On 13/03/2018 13:52, Eugene Grosbein wrote:
> On 13.03.2018 17:39, Andriy Gapon wrote:
>> On 13/03/2018 11:37, Eugene Grosbein wrote:
>>> Let's create a stripe and GPT over it using test files as backing store:
>>> truncate -s 1G d0
>>> truncate -s 1G d1
>>> mdconfig -af d0 # gives md0
>>> mdconfig -af d1 # gives md1
>>> gpart create -s GPT md0
>>> gpart create -s GPT md1
>>> gpart destroy -F md1
>>> gpart destroy -F md0 # no errors still
>>> gstripe label -s $((128*1024)) st0 md0 md1
>>> gpart create -s GPT /dev/stripe/st0
>>> dmesg -a
>>> GEOM_STRIPE: Device st0 created (id=4000112224).
>>> GEOM_STRIPE: Disk md0 attached to st0.
>>> GEOM_STRIPE: Disk md1 attached to st0.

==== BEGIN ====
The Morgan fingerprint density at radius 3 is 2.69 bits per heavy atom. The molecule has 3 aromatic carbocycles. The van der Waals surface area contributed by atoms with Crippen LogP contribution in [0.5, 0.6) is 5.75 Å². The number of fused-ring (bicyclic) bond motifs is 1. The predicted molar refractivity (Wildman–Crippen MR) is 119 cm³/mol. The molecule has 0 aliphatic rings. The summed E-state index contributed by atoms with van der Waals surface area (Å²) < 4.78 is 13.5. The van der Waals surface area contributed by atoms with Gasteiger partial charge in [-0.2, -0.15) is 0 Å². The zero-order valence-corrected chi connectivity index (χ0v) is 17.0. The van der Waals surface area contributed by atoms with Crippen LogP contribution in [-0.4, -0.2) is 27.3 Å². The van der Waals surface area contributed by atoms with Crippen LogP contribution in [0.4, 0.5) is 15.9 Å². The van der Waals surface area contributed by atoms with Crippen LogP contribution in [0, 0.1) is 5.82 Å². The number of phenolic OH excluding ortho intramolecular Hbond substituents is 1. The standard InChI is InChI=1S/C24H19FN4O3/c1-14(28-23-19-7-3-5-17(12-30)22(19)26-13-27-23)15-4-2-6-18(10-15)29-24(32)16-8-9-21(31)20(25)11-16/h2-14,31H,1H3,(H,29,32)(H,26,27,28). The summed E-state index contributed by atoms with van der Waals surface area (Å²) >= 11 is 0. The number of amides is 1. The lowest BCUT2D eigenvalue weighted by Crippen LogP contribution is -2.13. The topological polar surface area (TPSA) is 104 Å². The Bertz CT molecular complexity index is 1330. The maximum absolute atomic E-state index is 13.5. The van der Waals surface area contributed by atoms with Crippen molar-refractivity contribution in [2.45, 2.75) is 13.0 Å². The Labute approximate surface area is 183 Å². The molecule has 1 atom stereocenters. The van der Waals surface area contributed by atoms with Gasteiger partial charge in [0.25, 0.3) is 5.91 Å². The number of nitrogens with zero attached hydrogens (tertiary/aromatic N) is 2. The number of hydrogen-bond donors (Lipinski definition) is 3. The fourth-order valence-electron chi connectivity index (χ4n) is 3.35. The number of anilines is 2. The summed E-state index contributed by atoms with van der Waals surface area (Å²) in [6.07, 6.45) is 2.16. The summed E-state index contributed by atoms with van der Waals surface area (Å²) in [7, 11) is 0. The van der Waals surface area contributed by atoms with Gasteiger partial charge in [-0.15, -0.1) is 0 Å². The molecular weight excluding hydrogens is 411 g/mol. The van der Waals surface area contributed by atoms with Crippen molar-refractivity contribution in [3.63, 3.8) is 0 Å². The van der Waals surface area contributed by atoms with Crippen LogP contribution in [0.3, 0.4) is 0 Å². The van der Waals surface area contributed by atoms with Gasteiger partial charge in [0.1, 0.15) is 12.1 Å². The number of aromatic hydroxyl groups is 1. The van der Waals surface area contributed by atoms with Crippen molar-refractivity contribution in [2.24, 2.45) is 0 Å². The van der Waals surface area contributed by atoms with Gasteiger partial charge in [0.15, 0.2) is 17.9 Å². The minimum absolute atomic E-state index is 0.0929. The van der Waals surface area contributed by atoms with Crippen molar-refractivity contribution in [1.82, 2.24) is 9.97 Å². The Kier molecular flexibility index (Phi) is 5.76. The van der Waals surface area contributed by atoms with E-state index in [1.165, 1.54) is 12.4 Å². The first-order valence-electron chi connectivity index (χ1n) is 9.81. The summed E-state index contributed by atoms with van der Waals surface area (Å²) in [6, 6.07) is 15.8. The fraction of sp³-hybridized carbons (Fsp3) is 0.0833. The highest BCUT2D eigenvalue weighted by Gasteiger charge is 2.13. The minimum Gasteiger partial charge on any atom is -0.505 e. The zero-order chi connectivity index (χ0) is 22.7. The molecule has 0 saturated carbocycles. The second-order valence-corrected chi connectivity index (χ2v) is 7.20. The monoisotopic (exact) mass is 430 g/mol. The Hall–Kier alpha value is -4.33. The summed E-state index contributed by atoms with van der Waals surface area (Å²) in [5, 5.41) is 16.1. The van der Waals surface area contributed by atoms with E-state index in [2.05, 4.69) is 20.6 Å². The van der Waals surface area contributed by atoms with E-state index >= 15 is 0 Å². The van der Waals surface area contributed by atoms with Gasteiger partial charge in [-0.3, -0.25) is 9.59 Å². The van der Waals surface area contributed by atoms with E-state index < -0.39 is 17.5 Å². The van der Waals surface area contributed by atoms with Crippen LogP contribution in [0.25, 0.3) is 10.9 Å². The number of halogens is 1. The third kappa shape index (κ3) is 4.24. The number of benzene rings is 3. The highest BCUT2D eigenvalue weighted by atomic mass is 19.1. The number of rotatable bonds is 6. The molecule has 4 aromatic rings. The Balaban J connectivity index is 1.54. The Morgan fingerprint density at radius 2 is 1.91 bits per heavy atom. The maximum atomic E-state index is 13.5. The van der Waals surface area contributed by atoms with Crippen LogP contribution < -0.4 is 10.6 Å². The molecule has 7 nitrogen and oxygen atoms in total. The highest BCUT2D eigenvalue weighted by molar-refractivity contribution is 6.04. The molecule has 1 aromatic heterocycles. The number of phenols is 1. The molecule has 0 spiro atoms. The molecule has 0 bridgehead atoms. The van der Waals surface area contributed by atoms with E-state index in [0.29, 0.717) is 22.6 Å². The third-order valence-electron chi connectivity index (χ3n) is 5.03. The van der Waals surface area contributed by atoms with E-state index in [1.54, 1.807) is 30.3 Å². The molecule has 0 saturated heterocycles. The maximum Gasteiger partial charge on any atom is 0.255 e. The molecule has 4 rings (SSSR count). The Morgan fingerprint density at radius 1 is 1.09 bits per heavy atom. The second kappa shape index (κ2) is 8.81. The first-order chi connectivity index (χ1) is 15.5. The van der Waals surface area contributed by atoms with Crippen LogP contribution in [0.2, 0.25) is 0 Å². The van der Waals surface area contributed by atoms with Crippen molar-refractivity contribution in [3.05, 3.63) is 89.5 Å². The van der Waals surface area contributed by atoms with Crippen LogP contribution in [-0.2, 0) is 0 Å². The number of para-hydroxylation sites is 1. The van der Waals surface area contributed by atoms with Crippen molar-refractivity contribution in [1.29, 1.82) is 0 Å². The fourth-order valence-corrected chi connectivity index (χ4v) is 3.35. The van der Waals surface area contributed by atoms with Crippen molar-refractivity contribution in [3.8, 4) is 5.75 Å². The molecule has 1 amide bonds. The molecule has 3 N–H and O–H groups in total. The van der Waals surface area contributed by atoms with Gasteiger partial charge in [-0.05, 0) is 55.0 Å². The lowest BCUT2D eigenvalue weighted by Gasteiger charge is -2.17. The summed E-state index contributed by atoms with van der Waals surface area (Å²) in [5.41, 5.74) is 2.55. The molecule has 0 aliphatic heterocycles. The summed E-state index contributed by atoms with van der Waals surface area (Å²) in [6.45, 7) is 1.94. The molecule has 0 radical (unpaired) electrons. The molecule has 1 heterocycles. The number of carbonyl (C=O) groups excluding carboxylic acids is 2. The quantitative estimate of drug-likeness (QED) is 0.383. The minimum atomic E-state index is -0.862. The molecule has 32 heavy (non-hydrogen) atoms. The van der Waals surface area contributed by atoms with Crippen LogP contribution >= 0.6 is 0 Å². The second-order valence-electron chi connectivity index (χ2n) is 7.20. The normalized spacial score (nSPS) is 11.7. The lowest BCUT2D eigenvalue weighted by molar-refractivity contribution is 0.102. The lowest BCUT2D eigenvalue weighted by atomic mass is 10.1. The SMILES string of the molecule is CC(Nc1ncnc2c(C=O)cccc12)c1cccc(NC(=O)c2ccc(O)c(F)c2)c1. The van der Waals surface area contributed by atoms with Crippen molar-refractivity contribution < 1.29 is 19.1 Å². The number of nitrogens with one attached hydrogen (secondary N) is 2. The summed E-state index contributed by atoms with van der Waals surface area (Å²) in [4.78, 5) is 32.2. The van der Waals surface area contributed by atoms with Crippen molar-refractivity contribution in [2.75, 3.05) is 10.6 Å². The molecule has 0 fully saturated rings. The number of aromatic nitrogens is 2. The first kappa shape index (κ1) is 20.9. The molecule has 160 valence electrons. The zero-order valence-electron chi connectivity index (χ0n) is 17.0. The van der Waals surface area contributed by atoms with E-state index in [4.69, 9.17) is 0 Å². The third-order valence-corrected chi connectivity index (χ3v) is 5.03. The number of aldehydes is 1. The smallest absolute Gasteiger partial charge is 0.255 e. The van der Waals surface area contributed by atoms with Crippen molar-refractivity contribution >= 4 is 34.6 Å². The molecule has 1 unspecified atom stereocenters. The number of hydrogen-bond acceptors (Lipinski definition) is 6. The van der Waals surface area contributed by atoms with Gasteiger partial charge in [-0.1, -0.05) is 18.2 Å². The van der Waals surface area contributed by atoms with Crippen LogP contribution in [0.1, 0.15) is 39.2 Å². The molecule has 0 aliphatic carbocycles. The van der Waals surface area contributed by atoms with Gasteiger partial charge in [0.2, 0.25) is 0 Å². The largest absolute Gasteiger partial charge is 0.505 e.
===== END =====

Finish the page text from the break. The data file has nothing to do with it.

>>> GEOM_STRIPE: Device stripe/st0 activated.
>>> GEOM: md0: corrupt or invalid GPT detected.
>>> GEOM: md0: GPT rejected -- may not be recoverable.
>>> Why does it emit such md0-related error?
>> When GPT is placed on st0 it's opened for writing and, thus, md0 and md1 are
>> open for writing too. Afterwards, the write access count is cleared from
>> of them and that triggers re-tasting. I guess that g_part code tries to
>> md0 and md1 and sees the GPT label at the start of md0 and the label is
>> correctly rejected because it's inconsistent with md0's parameters.
> Shouldn't gstripe grab its components for exclusive access?
> So that GEOM does not even try to treat md as targets for re-tasting.
I don't know what it should do, but I see that it doesn't do it in the "idle"
state. However, when the stripe itself is opened / accessed, then it does add
the exclusive bit to requested access counts. See g_stripe_access().
I think that what you expected makes more sense for me than what the code
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